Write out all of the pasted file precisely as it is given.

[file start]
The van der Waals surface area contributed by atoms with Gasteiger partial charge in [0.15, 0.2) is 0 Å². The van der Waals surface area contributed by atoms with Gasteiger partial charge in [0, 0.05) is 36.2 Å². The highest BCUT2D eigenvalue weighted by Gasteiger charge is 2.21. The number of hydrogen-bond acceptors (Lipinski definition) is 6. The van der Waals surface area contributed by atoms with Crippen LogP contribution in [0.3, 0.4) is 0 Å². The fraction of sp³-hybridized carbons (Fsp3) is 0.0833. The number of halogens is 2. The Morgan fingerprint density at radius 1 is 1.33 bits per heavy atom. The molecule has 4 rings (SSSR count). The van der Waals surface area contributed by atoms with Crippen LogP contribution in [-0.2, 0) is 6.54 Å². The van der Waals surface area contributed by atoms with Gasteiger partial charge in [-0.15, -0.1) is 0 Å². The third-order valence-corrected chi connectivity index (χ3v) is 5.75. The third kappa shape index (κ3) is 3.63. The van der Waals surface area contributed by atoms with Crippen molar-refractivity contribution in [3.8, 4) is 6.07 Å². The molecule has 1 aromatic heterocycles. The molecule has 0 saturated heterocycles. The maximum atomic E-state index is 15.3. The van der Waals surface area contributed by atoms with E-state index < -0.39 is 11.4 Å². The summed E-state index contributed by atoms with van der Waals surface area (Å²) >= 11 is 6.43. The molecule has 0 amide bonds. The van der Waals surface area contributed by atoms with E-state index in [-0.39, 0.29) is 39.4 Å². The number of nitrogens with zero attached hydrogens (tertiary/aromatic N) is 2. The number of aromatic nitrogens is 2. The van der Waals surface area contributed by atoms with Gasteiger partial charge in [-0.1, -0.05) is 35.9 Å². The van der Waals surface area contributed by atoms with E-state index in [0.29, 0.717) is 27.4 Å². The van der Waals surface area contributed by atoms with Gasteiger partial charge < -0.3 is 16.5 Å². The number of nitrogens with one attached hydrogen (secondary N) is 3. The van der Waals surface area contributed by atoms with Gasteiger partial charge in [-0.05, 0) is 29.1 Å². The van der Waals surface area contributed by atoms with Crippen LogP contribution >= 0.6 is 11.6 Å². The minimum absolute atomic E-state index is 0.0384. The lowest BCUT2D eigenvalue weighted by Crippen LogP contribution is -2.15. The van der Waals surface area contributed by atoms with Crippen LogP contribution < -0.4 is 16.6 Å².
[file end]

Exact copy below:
The van der Waals surface area contributed by atoms with Gasteiger partial charge in [0.15, 0.2) is 0 Å². The van der Waals surface area contributed by atoms with Gasteiger partial charge in [0, 0.05) is 36.2 Å². The highest BCUT2D eigenvalue weighted by Gasteiger charge is 2.21. The number of hydrogen-bond acceptors (Lipinski definition) is 6. The van der Waals surface area contributed by atoms with Crippen LogP contribution in [0.3, 0.4) is 0 Å². The fraction of sp³-hybridized carbons (Fsp3) is 0.0833. The number of halogens is 2. The Morgan fingerprint density at radius 1 is 1.33 bits per heavy atom. The molecule has 4 rings (SSSR count). The van der Waals surface area contributed by atoms with Crippen LogP contribution in [-0.2, 0) is 6.54 Å². The van der Waals surface area contributed by atoms with Gasteiger partial charge in [-0.15, -0.1) is 0 Å². The third-order valence-corrected chi connectivity index (χ3v) is 5.75. The third kappa shape index (κ3) is 3.63. The van der Waals surface area contributed by atoms with Crippen molar-refractivity contribution in [3.8, 4) is 6.07 Å². The molecule has 1 aromatic heterocycles. The molecule has 0 saturated heterocycles. The maximum atomic E-state index is 15.3. The van der Waals surface area contributed by atoms with E-state index < -0.39 is 11.4 Å². The summed E-state index contributed by atoms with van der Waals surface area (Å²) >= 11 is 6.43. The molecule has 0 amide bonds. The van der Waals surface area contributed by atoms with E-state index in [-0.39, 0.29) is 39.4 Å². The number of nitrogens with zero attached hydrogens (tertiary/aromatic N) is 2. The number of aromatic nitrogens is 2. The van der Waals surface area contributed by atoms with Gasteiger partial charge in [-0.1, -0.05) is 35.9 Å². The van der Waals surface area contributed by atoms with E-state index in [0.29, 0.717) is 27.4 Å². The van der Waals surface area contributed by atoms with Gasteiger partial charge < -0.3 is 16.5 Å². The number of nitrogens with one attached hydrogen (secondary N) is 3. The van der Waals surface area contributed by atoms with Gasteiger partial charge in [-0.05, 0) is 29.1 Å². The van der Waals surface area contributed by atoms with Crippen LogP contribution >= 0.6 is 11.6 Å². The minimum absolute atomic E-state index is 0.0384. The lowest BCUT2D eigenvalue weighted by Crippen LogP contribution is -2.15. The van der Waals surface area contributed by atoms with Crippen LogP contribution < -0.4 is 16.6 Å².